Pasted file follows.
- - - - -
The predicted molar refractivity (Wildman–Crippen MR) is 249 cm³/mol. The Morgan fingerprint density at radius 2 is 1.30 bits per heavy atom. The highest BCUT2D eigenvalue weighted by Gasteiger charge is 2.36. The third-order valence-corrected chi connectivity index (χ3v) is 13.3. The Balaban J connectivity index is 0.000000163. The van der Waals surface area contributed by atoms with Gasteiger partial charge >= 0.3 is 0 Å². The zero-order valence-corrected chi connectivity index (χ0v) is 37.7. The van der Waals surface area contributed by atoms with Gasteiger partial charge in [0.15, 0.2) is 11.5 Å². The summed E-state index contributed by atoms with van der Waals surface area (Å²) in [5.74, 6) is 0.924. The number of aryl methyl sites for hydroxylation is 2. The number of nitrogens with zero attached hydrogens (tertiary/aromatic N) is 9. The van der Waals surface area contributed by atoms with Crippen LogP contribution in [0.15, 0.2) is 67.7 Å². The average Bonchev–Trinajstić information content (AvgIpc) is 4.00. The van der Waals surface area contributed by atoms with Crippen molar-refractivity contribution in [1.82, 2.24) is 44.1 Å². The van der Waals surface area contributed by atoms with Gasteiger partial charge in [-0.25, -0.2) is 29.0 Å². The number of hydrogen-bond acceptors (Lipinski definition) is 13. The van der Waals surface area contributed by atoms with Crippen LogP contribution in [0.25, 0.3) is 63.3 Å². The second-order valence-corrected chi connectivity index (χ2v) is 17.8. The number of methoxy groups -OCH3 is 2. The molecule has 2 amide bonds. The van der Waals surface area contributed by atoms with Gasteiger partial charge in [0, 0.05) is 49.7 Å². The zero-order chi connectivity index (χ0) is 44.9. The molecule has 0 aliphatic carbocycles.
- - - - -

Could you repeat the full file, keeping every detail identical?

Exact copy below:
The predicted molar refractivity (Wildman–Crippen MR) is 249 cm³/mol. The Morgan fingerprint density at radius 2 is 1.30 bits per heavy atom. The highest BCUT2D eigenvalue weighted by Gasteiger charge is 2.36. The third-order valence-corrected chi connectivity index (χ3v) is 13.3. The Balaban J connectivity index is 0.000000163. The van der Waals surface area contributed by atoms with Gasteiger partial charge >= 0.3 is 0 Å². The zero-order valence-corrected chi connectivity index (χ0v) is 37.7. The van der Waals surface area contributed by atoms with Gasteiger partial charge in [0.15, 0.2) is 11.5 Å². The summed E-state index contributed by atoms with van der Waals surface area (Å²) in [5.74, 6) is 0.924. The number of aryl methyl sites for hydroxylation is 2. The number of nitrogens with zero attached hydrogens (tertiary/aromatic N) is 9. The van der Waals surface area contributed by atoms with Crippen LogP contribution in [0.15, 0.2) is 67.7 Å². The average Bonchev–Trinajstić information content (AvgIpc) is 4.00. The van der Waals surface area contributed by atoms with Crippen molar-refractivity contribution in [1.82, 2.24) is 44.1 Å². The van der Waals surface area contributed by atoms with Gasteiger partial charge in [-0.25, -0.2) is 29.0 Å². The number of hydrogen-bond acceptors (Lipinski definition) is 13. The van der Waals surface area contributed by atoms with Crippen LogP contribution in [0.25, 0.3) is 63.3 Å². The second-order valence-corrected chi connectivity index (χ2v) is 17.8. The number of methoxy groups -OCH3 is 2. The molecule has 2 amide bonds. The van der Waals surface area contributed by atoms with Gasteiger partial charge in [0, 0.05) is 49.7 Å². The zero-order chi connectivity index (χ0) is 44.9. The molecule has 0 aliphatic carbocycles.